Obesity is a very real problem in developed nations; what are the wider repercussions of this on Europe’s economy, agricultural sector and the health of its citizens? Should a greater effort be made to demonstrate the process and costs of farm to fork?
Obesity is very real problem and is a growing global phenomenon. There are still scientific debates on the causes of obesity, but patterns of food consumption do play a significant role. A major ethical issue connected with this is obviously our responsibility for the food consumption of others (leaving our own health aside for the moment). Do we provide the right food for our children? Are cafeterias and kitchens in hospitals and homes for the elderly aware of the composition of a good diet? Personally, I do not believe in the effects of health campaigns, but I do believe in the good will of the individual. Offering examples of a good weekly diet, labelling appropriate products in the supermarket, and educational efforts showing how ‘slow food’ can be easy and indeed fun – these are some of the mechanisms that I would advocate. I also believe that seafood in all its variety will have a great role to play in this effort.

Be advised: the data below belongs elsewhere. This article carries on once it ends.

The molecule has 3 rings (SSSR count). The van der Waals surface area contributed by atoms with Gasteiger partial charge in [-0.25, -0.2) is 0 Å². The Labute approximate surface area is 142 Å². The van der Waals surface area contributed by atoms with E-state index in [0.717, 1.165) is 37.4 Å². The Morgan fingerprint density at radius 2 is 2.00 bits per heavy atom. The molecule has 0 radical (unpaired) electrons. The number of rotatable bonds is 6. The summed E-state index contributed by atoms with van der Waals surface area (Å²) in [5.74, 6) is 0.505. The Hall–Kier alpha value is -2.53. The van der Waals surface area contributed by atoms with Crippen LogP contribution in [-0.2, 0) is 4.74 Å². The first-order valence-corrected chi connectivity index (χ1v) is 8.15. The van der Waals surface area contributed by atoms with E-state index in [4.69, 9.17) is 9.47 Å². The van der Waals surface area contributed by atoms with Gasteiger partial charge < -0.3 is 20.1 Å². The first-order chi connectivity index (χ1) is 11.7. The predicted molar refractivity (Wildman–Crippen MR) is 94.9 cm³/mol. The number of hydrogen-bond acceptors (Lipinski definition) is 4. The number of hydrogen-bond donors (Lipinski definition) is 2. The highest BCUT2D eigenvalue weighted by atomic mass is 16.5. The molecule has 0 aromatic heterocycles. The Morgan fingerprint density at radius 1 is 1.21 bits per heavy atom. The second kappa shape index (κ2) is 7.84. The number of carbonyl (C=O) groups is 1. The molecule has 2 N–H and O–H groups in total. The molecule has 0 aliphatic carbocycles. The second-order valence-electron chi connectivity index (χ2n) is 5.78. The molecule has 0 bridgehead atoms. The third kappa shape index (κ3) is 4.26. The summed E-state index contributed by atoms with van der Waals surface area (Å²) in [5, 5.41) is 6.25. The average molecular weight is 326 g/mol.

Are there any other aspects of your work that you wish to discuss?
In the end I would like to see consumers turning into responsible food citizens who compose their diet according to safety and ethical standards. I would like to see farmers, industry and retailers enact the principles of Corporate Social Responsibility that many of them already endorse, and provide food that answers to standards of animal welfare, environmental sustainability, and fair trade. All of us need to realise the global nature of food production and trade, and we need to reflect our standards in other cultural and socioeconomic frameworks with different standards.